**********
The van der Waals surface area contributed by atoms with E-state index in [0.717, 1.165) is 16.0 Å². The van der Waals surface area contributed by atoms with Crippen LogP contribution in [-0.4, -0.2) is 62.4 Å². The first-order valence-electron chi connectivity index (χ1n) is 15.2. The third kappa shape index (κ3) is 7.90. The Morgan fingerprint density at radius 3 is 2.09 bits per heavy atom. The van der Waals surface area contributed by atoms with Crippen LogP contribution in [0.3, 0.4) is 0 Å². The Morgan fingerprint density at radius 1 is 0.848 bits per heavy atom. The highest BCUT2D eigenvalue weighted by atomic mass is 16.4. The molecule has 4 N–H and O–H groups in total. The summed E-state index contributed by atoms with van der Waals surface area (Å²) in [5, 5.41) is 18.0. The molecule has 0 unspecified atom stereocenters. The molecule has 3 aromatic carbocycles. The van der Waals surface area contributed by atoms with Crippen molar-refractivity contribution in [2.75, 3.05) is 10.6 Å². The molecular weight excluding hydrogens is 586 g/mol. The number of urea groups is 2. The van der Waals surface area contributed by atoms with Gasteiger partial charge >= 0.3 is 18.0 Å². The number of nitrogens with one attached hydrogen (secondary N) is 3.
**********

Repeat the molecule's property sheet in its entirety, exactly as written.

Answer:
The van der Waals surface area contributed by atoms with E-state index in [0.717, 1.165) is 16.0 Å². The van der Waals surface area contributed by atoms with Crippen LogP contribution in [-0.4, -0.2) is 62.4 Å². The first-order valence-electron chi connectivity index (χ1n) is 15.2. The third kappa shape index (κ3) is 7.90. The Morgan fingerprint density at radius 3 is 2.09 bits per heavy atom. The van der Waals surface area contributed by atoms with Crippen LogP contribution in [0.3, 0.4) is 0 Å². The Morgan fingerprint density at radius 1 is 0.848 bits per heavy atom. The highest BCUT2D eigenvalue weighted by atomic mass is 16.4. The molecule has 4 N–H and O–H groups in total. The summed E-state index contributed by atoms with van der Waals surface area (Å²) in [5, 5.41) is 18.0. The molecule has 0 unspecified atom stereocenters. The molecule has 3 aromatic carbocycles. The van der Waals surface area contributed by atoms with Crippen molar-refractivity contribution in [2.75, 3.05) is 10.6 Å². The molecular weight excluding hydrogens is 586 g/mol. The number of urea groups is 2. The van der Waals surface area contributed by atoms with Gasteiger partial charge >= 0.3 is 18.0 Å². The number of nitrogens with one attached hydrogen (secondary N) is 3.